There’s still some value in issuing press releases to traditional media. But if you want to reach the consumers directly, you need to reimagine the press release for social media.

Recently I wrote about the future of advertising, followed by a piece on crisis management in the digital age. In this third instalment of what is sort of a trilogy on media-related industries disrupted by the digital revolution, I’ll touch on how public relations as a practice is evolving as consumer habits change.

This is a tough time for media-related companies. The media landscape has never been so fragmented because of the digital revolution. Whereas in the past you had only a handful of traditional media companies to deal with, now you have hundreds of bloggers and social media influencers who are in some cases as powerful as the mainstream media (or perhaps more so).

The result is that it’s now very hard to make an impact. Gone are the days when all you had to do was issue an effective press release for the mainstream media to pick up on and turn into a story. While a text-based press release may still be relevant for traditional media, it doesn’t work at all for social media. Who has ever heard of a text-based press release going viral?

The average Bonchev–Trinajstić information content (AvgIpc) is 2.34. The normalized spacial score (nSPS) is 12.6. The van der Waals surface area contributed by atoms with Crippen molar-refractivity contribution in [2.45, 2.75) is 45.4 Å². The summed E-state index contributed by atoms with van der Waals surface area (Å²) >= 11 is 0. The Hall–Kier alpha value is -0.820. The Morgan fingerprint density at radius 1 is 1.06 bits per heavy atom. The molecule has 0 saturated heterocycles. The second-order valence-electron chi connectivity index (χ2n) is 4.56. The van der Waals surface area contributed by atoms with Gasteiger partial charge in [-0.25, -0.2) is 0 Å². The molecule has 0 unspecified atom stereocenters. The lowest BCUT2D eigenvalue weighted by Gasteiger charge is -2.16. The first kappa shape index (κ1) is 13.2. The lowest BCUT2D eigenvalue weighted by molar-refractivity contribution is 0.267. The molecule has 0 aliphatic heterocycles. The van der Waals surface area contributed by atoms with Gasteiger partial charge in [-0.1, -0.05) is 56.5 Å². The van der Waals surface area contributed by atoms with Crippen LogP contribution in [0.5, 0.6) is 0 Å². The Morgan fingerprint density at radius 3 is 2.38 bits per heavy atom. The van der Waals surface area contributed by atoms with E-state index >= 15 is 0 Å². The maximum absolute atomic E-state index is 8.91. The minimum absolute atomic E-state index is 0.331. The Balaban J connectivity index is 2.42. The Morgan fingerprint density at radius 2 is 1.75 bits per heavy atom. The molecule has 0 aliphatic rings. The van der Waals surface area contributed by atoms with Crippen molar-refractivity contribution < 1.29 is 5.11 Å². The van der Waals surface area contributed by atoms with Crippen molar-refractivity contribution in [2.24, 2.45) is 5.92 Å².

The fragmentation of media due to the proliferation of online platforms means that the reputations of companies are now more vulnerable than ever before. A negative blog or social media posting can spread like wildfire as it goes viral. Companies and their PR units or appointed agencies have to be nimble and respond almost immediately.

In order to survive and thrive, PR agencies — like media companies and advertising agencies — have to evolve. The old ways don’t work anymore. So what can you do? Here are a few best practices to consider adopting.


Traditionally PR companies would monitor newspaper stories and make copies for their clients whenever there’s mention of them in the papers. That still needs to go on as long as there are still newspapers around. But it’s not enough. It’s now also necessary to do social media monitoring. This can’t possibly be done manually as is done with traditional media monitoring but rather, requires special software like Hootsuite to help you keep track of who is saying what about your company or brand.